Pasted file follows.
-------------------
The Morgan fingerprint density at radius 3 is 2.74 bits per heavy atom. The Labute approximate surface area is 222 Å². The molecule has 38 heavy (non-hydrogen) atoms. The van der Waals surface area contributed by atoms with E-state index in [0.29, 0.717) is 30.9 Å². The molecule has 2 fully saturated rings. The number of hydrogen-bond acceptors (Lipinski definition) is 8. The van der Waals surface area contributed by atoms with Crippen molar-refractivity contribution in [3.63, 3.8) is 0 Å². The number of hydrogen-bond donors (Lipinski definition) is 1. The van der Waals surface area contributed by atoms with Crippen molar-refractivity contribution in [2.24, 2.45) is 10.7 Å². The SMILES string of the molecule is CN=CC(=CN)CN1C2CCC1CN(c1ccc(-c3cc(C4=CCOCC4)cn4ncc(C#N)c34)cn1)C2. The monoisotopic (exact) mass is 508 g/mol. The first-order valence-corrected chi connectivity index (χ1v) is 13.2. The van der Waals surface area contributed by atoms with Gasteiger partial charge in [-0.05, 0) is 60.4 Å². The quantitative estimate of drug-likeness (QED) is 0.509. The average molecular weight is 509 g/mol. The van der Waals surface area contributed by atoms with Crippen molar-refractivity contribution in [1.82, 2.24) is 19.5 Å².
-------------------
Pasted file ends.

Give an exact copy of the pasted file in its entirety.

The Morgan fingerprint density at radius 3 is 2.74 bits per heavy atom. The Labute approximate surface area is 222 Å². The molecule has 38 heavy (non-hydrogen) atoms. The van der Waals surface area contributed by atoms with E-state index in [0.29, 0.717) is 30.9 Å². The molecule has 2 fully saturated rings. The number of hydrogen-bond acceptors (Lipinski definition) is 8. The van der Waals surface area contributed by atoms with Crippen molar-refractivity contribution in [3.63, 3.8) is 0 Å². The number of hydrogen-bond donors (Lipinski definition) is 1. The van der Waals surface area contributed by atoms with Crippen molar-refractivity contribution in [2.24, 2.45) is 10.7 Å². The SMILES string of the molecule is CN=CC(=CN)CN1C2CCC1CN(c1ccc(-c3cc(C4=CCOCC4)cn4ncc(C#N)c34)cn1)C2. The monoisotopic (exact) mass is 508 g/mol. The first-order valence-corrected chi connectivity index (χ1v) is 13.2. The van der Waals surface area contributed by atoms with Gasteiger partial charge in [-0.05, 0) is 60.4 Å². The quantitative estimate of drug-likeness (QED) is 0.509. The average molecular weight is 509 g/mol. The van der Waals surface area contributed by atoms with Crippen molar-refractivity contribution in [1.82, 2.24) is 19.5 Å².